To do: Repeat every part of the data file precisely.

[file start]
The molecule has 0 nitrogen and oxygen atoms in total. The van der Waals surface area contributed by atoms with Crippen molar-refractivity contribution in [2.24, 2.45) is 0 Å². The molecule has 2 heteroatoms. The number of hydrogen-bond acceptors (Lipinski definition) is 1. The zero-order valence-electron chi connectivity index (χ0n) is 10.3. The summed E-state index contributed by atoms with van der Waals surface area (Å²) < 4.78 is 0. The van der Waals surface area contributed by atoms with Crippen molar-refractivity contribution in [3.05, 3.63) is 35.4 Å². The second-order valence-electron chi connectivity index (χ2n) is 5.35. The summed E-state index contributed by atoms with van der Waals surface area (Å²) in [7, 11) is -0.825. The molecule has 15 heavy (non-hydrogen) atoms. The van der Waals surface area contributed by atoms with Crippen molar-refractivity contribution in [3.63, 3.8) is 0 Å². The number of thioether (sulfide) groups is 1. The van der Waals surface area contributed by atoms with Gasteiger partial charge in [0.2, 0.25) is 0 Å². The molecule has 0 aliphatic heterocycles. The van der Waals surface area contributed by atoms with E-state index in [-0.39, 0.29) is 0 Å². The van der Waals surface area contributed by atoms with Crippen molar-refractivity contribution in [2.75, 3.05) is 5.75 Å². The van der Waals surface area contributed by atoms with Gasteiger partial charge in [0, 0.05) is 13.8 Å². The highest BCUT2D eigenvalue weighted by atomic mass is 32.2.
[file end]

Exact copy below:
The molecule has 0 nitrogen and oxygen atoms in total. The van der Waals surface area contributed by atoms with Crippen molar-refractivity contribution in [2.24, 2.45) is 0 Å². The molecule has 2 heteroatoms. The number of hydrogen-bond acceptors (Lipinski definition) is 1. The zero-order valence-electron chi connectivity index (χ0n) is 10.3. The summed E-state index contributed by atoms with van der Waals surface area (Å²) < 4.78 is 0. The van der Waals surface area contributed by atoms with Crippen molar-refractivity contribution in [3.05, 3.63) is 35.4 Å². The second-order valence-electron chi connectivity index (χ2n) is 5.35. The summed E-state index contributed by atoms with van der Waals surface area (Å²) in [7, 11) is -0.825. The molecule has 15 heavy (non-hydrogen) atoms. The van der Waals surface area contributed by atoms with Crippen molar-refractivity contribution in [3.63, 3.8) is 0 Å². The number of thioether (sulfide) groups is 1. The van der Waals surface area contributed by atoms with Gasteiger partial charge in [0.2, 0.25) is 0 Å². The molecule has 0 aliphatic heterocycles. The van der Waals surface area contributed by atoms with E-state index in [-0.39, 0.29) is 0 Å². The van der Waals surface area contributed by atoms with Crippen molar-refractivity contribution in [2.75, 3.05) is 5.75 Å². The van der Waals surface area contributed by atoms with Gasteiger partial charge in [0, 0.05) is 13.8 Å². The highest BCUT2D eigenvalue weighted by atomic mass is 32.2.